Yet even this is eclipsed by the example in Exodus 3 wherein Moses is instructed to remove his sandals because he's standing on "holy ground" near a desert sage bush. We are not to take from this a general reverence for near East desert soil or sage brush. On the contrary, "this ground" here is pretty much the same as "that ground" over there. This bush here is just like that bush over there. Thus, for the Lord to declare THAT ground to be "holy ground" was undoubtedly tied to his presence in the bush before Moses. It's not the bush that's necessarily special because, as Tony Evans as aptly stated, "When God's the fire, any 'ole bush will do." God's presence upsets our fixed notions of "common" and "sacred" because he can, for reasons which seem good to him, chose to inhabit seemingly "common space" and by this rendering it not so "common" anymore. This sense of "spontaneous sacred space" is essential to Christian doctrine, for it reflects God's prerogative to inhabit what and who he wants for his own reasons - not needing to consult with anyone for approval or input. His use of the bush before Moses was the first lesson Moses needed to learn from the Lord...that being: "I use what I want. I inhabit what I want. I empower who I want to do what I want. I, even I, and I alone, make the 'common' into the 'sacred' with my own arbitrary will and incomprehensible presence." This makes Moses' objection all the more exacerbating. God did not choose him because he was special. He was being made special by God's choosing of him. God did not inhabit that bush with his fire because it was sacred. His presence as fire in that bush MADE it sacred. Such could be said of the Apostles as well. A simple character study for each would reveal surprising inadequacies for becoming habitations of the Holy Spirit who would come upon them with power, transforming them into Christ's own witnesses to the far ends of the Earth. These "common" men were made not so "common" after all simply by God choosing who he wants, indwelling who he wants, and consulting none before doing so.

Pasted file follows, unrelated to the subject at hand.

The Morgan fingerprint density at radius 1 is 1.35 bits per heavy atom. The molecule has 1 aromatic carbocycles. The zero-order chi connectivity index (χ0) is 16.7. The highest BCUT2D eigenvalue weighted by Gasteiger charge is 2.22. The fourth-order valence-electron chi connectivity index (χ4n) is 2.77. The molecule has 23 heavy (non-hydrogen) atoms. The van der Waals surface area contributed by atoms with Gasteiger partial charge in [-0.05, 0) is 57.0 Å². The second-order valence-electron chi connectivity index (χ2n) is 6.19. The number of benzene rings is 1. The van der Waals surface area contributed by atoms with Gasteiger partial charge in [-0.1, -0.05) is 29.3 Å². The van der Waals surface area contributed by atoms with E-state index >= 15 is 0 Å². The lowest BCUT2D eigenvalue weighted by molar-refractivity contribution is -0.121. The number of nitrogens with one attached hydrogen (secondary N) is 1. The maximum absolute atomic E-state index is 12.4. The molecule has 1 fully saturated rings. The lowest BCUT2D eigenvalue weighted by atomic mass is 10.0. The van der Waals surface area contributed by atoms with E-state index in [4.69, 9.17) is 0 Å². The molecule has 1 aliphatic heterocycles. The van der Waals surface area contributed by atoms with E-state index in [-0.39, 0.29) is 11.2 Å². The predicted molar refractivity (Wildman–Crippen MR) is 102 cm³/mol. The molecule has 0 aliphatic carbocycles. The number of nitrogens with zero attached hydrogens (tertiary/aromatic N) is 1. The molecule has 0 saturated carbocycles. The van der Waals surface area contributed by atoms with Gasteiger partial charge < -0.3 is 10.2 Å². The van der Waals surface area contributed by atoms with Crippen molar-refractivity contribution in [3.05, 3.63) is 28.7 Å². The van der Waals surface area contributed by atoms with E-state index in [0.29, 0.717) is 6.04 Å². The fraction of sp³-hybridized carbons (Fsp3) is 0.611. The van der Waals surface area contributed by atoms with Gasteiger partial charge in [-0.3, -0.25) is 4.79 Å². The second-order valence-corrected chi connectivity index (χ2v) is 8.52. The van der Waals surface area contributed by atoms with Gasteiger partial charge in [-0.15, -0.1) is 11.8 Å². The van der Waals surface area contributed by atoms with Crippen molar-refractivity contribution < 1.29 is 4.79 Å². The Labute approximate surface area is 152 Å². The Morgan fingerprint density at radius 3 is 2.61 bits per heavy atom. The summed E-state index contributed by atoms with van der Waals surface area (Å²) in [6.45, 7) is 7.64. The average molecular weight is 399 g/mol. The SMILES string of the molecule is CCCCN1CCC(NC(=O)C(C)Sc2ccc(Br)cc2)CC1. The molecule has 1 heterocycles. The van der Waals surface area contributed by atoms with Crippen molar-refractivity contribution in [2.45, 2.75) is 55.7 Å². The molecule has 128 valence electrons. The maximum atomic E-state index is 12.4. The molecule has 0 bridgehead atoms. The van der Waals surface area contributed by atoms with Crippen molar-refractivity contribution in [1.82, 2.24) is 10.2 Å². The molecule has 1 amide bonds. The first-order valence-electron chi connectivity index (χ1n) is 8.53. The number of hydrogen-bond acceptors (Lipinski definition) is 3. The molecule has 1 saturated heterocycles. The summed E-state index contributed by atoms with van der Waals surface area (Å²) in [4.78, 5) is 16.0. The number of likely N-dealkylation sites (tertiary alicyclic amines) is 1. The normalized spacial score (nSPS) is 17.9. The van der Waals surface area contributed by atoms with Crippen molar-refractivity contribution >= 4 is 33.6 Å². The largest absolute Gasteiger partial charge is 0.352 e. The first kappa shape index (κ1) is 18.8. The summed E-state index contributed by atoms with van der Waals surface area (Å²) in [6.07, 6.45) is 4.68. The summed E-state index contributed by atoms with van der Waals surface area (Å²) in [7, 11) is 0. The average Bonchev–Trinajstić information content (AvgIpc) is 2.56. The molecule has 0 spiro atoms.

Today, the "sacred space" at Church of the Holy Trinity was to be found in a place normally designated "the parish hall." Our own culture understands this. "Air Force One" is not a specifically striped and equipped Boeing 747. While it may be the normal mode of air travel for the President of the United States, it receives that designation only by carrying the President. Should another aircraft carry the President? THAT plane will be "Air Force One" for that time. So also was that place normally designated the "parish hall" today instead transformed into the "sanctuary." For indeed, where God chooses to localize his presence, that place is now sacred for such time as his people can enjoy his presence there. Without even immediately realizing it, my thoughts regarding "sacred space" were actually reinforced and honed by this event. My ordination DID take place in the sanctuary, for worship of the only God who IS carried on with glorious aplomb. Far from anything missing, unexpected benefits and additions arose that might not have otherwise. Just as one example will suffice: the image to the right [click to expand] shows the moment in which the Bishop placed his hands on me to deliver that particularly connection in the ordination service wherein the responsibilities and weighty charge for a Deacon is placed upon a man, and empowered by God for executing that office in The Church. Another Deacon ("Deacon Dave"), took the picture from his vantage point seated with this music team. The unintended consequence of this angle was that, as the Bishop would later point out to me, the glow of the window's light behind us would give the appearance of "the fire of God descending your head as I laid hands on you." *Gulp* This sobering thought might have been been pictured in some other way had the a/c been working, allowing the service to been held in the normal sanctuary, but not...like...this. This picture was uniquely made possible because "the sanctuary" (or "sacred space") moved about 40 yards to the east this morning.